Ta-Nehisi Coates on the Legacy of Structural Neglect in Inner Cities

Ta-Nehisi Coates’s Between the World and Me is being published this week and examines what it means to black in present-day America.

Benjamin Wallace-Wells has a profile of Coates in New York magazine. Coates has made a name for himself by pointing out how structural racism continues to pervade in the U.S. An example of this can be seen in a debate between Coates and Mitch Landrieu at the Aspen Ideas Festival:

The next morning, Coates debated Mitch Landrieu, the Democratic mayor of New Orleans, on the sources of American violence. The exchange was moderated by Coates’s friend and colleague Jeffrey Goldberg. The mayor — shaven-headed, coachlike — had made crime in black neighborhoods a political focus. It was an issue on which he was accustomed to being the good guy. The search engine Bing had sponsored an app that allowed audience members to rate the speakers in real time. Landrieu said he hoped they liked him. Coates said, a little masochistically, he hoped they hated him.

Landrieu seemed mindful of all the ways a well-meaning white liberal in a situation like this might embarrass himself. He knew all the statistics about the scale of murders in African-American communities and mentioned them; he stated the problem in a way that focused on blacks as victims of violence rather than perpetrators; he told the audience that he had recently personally apologized for slavery; he said the core issue was “a pattern of behavior that has developed amongst young African-American men since 1980.” Coates asked if the change in 1980 wasn’t simply the increased prevalence of handguns. Landrieu said that was part of it. Then he talked about personal responsibility. “If you knocked me off the chair last week, that’s on you, but if you come back and I’m still on the floor this week, that’s on me.”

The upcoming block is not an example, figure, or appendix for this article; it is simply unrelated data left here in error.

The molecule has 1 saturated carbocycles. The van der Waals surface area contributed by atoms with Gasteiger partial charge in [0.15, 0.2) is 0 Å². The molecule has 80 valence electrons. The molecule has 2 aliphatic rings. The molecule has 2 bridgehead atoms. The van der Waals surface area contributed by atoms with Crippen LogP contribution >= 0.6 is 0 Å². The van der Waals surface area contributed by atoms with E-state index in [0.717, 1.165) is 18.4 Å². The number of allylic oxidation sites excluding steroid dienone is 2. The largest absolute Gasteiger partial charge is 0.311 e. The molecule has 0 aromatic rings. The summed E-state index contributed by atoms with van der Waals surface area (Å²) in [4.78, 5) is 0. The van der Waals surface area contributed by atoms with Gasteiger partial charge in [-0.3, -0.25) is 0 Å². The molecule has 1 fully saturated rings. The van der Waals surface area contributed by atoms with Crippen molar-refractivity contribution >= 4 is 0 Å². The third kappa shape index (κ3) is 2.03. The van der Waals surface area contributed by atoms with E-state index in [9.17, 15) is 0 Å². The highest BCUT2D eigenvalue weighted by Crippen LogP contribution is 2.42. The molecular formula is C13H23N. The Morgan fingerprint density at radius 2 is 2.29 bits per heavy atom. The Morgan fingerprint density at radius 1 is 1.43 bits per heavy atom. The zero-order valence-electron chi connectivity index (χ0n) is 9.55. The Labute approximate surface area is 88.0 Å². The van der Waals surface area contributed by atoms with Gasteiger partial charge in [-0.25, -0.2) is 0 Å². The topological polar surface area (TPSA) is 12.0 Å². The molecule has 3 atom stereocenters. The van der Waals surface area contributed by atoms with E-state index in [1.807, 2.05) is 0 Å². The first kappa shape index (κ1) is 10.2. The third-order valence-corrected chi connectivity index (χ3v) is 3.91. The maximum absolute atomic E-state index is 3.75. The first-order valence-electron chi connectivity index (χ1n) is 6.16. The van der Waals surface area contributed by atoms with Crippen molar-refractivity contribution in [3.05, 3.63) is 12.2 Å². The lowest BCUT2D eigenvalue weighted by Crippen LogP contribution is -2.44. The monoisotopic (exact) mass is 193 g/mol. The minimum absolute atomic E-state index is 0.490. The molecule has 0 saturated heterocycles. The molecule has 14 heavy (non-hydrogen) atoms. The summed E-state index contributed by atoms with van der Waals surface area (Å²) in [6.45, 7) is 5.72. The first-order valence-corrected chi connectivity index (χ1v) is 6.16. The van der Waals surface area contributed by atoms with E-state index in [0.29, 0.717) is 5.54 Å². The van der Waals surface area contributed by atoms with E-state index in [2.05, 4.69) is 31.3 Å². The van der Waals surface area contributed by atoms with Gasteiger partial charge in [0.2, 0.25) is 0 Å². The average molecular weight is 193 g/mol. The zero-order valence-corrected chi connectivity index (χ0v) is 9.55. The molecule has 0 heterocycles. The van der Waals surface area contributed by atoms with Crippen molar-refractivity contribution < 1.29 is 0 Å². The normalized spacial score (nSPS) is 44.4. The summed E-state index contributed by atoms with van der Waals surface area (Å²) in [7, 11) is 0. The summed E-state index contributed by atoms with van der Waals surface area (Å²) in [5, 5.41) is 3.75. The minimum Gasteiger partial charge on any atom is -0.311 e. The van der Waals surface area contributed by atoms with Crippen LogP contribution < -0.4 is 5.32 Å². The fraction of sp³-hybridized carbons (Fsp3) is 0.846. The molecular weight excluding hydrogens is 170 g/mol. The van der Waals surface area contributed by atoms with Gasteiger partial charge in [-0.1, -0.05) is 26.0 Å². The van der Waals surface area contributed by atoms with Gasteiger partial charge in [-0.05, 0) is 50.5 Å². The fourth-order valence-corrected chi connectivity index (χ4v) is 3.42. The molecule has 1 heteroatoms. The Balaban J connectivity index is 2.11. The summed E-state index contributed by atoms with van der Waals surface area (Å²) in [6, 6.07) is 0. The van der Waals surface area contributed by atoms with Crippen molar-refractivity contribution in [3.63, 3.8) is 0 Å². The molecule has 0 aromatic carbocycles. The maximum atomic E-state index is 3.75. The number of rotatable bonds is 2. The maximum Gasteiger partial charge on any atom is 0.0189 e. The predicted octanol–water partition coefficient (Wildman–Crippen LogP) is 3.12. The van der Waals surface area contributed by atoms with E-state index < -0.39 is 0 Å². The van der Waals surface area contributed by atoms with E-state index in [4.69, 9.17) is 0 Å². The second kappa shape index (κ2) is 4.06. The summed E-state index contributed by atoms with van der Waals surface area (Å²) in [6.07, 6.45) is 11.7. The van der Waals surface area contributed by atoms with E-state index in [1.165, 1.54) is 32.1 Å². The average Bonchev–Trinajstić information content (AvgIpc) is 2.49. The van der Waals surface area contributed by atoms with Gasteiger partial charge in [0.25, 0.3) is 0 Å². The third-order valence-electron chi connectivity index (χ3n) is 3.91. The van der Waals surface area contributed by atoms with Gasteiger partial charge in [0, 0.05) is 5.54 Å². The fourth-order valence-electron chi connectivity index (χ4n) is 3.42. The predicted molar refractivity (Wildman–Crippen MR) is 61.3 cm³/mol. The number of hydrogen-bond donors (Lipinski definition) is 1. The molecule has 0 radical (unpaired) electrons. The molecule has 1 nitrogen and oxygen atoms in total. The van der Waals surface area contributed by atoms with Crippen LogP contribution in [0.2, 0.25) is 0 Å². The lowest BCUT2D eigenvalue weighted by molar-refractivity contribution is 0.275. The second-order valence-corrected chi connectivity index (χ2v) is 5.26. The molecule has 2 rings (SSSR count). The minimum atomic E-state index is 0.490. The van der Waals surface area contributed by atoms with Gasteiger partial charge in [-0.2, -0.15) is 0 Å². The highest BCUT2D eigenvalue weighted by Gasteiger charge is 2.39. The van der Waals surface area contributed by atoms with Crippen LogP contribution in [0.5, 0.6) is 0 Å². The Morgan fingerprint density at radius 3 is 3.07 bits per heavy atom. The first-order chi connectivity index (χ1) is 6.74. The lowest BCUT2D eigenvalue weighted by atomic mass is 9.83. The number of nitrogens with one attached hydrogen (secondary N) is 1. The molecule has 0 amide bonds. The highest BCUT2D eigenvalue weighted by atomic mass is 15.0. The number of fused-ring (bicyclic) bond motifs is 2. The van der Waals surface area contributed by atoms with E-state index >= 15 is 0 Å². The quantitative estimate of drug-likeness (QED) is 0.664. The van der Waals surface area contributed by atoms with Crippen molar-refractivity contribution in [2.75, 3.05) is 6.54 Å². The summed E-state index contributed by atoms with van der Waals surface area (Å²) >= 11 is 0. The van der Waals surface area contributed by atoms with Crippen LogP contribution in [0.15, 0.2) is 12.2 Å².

“It is my fault if I knocked you off the chair,” Coates said.

“I didn’t say it wasn’t,” said the mayor.

“No, it’s never not my fault that I knocked you off the chair.”

Landrieu started to talk about “black-on-black crime,” then retreated, saying he might be using the wrong words. Coates said the term didn’t offend him: “I think it’s actually inaccurate.” The plain fact, he said, was that when black people killed one another, the victims were their neighbors. They didn’t kill their neighbors because they were black. Inner-city violence, he said, had everything to do with the legacy of structural neglect in the inner city and nothing at all to do with culture. Even from the cheap seats, it was clear that Landrieu was struggling, that there was some turn in the politics of race that he had not fully comprehended, some way in which the old Clintonite phrasings were failing. In their place was a more radical language, of structuralism and supremacy. Now that language has a place in Aspen.

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